“I think you lead by example,” he says. He advocates teaching children to say it just as soon as they are able to talk. He remembers feeding his now-grown children when they were in highchairs. When they were done eating, he’d remind them to say thank you to he or his wife. “So now it’s just automatic.” 

He says “thank you” for both what he has and what he’s been spared. As he puts it: “The key is to be thankful for all the things that make you smile but also be thankful that you don’t have a lot of things that make you frown.”

“If you know anything at all about the science of happiness, you know that gratitude is great for our wellbeing,” writes columnist Jessica Stillman in Inc. Magazine. “It rewires your brain for positivity, boosts your energy levels and if your thankfulness is directed at someone else, makes the receiving party feel great.”

This New Year’s focus is on being grateful and expressing it! How many times in the past month have you said “Thank You” to someone?  Have you been able to feel thankful this past year even with all the craziness we have all experienced? Many people I know have expressed being grateful this past year for the unexpected things that have come their way!

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Word-Of-the-Week #717: Grateful

May 3, 2018 by · Comments Off on Word-Of-the-Week #717: Grateful 

Gratefulwarmly or deeply appreciative of kindness or benefits received; thankful.

How often do you feel thankful for all you have? Do you think you could feel grateful when faced with a tragedy? Can you be appreciative even on a bad day?

This is the follow up to last week’s Washington Post article “Resilience isn’t just being tough; it’s a skill you can develop. Here’s how I did it” by Steven Petrow. To Recap he wrote,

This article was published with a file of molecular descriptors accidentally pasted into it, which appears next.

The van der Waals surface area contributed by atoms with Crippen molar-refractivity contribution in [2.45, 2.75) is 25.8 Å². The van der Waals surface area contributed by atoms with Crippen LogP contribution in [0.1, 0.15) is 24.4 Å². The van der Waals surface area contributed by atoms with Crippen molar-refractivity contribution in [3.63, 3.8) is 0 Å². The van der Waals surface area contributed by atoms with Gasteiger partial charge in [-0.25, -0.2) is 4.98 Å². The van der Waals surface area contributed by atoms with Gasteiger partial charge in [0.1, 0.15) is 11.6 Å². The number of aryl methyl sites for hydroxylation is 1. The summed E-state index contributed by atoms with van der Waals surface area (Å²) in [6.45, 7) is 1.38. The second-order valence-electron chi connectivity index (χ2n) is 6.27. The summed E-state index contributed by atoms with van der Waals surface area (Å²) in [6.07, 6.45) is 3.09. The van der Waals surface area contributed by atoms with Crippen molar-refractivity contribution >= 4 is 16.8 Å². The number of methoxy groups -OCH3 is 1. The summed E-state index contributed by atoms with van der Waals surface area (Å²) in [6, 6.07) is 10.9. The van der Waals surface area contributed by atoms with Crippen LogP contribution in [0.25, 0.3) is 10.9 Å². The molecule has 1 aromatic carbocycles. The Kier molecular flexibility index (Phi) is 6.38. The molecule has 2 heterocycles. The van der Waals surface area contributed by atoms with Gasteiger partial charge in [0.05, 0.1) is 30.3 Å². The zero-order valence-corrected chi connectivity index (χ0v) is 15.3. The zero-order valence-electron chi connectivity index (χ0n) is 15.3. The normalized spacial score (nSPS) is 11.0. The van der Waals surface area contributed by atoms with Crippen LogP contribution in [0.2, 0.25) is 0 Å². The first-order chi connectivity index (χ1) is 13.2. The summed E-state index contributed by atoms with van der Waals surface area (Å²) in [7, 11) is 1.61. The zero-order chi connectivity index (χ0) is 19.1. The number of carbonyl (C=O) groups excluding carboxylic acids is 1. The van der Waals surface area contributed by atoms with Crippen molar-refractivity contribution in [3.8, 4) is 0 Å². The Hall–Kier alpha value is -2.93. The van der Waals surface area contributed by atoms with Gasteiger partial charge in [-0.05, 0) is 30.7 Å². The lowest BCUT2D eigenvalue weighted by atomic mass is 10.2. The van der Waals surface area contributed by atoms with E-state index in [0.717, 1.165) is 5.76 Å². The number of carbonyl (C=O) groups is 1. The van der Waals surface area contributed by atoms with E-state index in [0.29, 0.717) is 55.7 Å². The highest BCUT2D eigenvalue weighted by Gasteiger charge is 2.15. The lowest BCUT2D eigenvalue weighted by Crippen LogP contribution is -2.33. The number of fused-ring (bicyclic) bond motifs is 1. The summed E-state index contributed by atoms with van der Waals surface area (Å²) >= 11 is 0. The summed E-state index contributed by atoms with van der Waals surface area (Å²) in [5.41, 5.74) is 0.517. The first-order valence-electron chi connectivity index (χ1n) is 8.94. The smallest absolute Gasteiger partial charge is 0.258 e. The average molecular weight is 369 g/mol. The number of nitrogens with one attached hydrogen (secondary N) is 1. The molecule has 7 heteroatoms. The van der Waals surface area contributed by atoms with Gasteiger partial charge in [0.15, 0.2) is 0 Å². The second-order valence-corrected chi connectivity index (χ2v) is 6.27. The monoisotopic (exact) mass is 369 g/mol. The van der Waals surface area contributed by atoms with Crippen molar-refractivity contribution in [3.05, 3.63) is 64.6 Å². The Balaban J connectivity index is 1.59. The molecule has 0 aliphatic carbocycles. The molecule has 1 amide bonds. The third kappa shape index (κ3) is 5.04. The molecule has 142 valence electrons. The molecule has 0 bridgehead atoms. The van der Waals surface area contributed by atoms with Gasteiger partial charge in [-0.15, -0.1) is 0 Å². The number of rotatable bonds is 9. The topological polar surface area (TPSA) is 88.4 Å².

“Resilience, it dawned on me, was more like balance than toughness. As I discovered with yoga, I can easily do what’s called tree pose (balancing on one leg) on some days; those are the days when my body can make the constant recalculations and readjustments necessary to remain steady. Other days I fall over like, well, a dead tree. That tends to happen when I’m ill, angry, distracted or tired. Over time, however, I’ve developed better ways to deal with what irks me, and my toppling days are fewer. 

My journey to resilience began through serendipity. Soon after my mother died, I was browsing at a local bookstore when I picked up the “Mindfulness Journal.” Author David deSouza, a co-founder of the meditation website Satorio, wrote, “You’re going to form the habits of mindfulness and meditation.” I would need to set an intention, he said, and be consistent in doing my homework. As he told me in an interview: “Meditation results in subtle, almost unnoticeable positive changes in our behavior, adding up over time, like compound interest. It helps you to identify the cause and effect of your emotions and actions, giving you the insight to say, ‘I am behaving like this because I am stressed, angry or hungry.’